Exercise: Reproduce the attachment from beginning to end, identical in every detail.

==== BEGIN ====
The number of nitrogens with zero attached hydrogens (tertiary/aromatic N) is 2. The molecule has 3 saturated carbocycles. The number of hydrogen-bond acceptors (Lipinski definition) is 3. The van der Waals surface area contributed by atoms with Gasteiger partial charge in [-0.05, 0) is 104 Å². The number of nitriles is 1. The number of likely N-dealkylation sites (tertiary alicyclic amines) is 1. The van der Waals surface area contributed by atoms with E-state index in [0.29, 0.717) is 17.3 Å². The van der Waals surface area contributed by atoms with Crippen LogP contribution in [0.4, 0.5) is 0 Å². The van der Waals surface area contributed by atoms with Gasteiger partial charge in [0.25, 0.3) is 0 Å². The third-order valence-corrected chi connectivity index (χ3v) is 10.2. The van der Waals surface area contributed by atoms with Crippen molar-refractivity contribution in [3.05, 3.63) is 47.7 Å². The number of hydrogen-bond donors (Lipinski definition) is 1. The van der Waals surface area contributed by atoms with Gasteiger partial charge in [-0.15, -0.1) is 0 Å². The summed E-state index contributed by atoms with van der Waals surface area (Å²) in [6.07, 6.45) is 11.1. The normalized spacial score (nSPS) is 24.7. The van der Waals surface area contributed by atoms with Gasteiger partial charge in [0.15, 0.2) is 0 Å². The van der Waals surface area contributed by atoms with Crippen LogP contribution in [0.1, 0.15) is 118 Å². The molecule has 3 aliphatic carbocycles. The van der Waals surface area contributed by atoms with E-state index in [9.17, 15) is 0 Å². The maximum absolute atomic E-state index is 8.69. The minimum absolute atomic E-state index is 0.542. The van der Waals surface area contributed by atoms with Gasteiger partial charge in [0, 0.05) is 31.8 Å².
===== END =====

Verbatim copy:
The number of nitrogens with zero attached hydrogens (tertiary/aromatic N) is 2. The molecule has 3 saturated carbocycles. The number of hydrogen-bond acceptors (Lipinski definition) is 3. The van der Waals surface area contributed by atoms with Gasteiger partial charge in [-0.05, 0) is 104 Å². The number of nitriles is 1. The number of likely N-dealkylation sites (tertiary alicyclic amines) is 1. The van der Waals surface area contributed by atoms with E-state index in [0.29, 0.717) is 17.3 Å². The van der Waals surface area contributed by atoms with Crippen LogP contribution in [0.4, 0.5) is 0 Å². The van der Waals surface area contributed by atoms with Gasteiger partial charge in [0.25, 0.3) is 0 Å². The third-order valence-corrected chi connectivity index (χ3v) is 10.2. The van der Waals surface area contributed by atoms with Crippen molar-refractivity contribution in [3.05, 3.63) is 47.7 Å². The number of hydrogen-bond donors (Lipinski definition) is 1. The van der Waals surface area contributed by atoms with Gasteiger partial charge in [-0.15, -0.1) is 0 Å². The summed E-state index contributed by atoms with van der Waals surface area (Å²) in [6.07, 6.45) is 11.1. The normalized spacial score (nSPS) is 24.7. The van der Waals surface area contributed by atoms with Gasteiger partial charge in [0.15, 0.2) is 0 Å². The van der Waals surface area contributed by atoms with Crippen LogP contribution in [0.1, 0.15) is 118 Å². The molecule has 3 aliphatic carbocycles. The van der Waals surface area contributed by atoms with E-state index in [9.17, 15) is 0 Å². The maximum absolute atomic E-state index is 8.69. The minimum absolute atomic E-state index is 0.542. The van der Waals surface area contributed by atoms with Gasteiger partial charge in [0, 0.05) is 31.8 Å².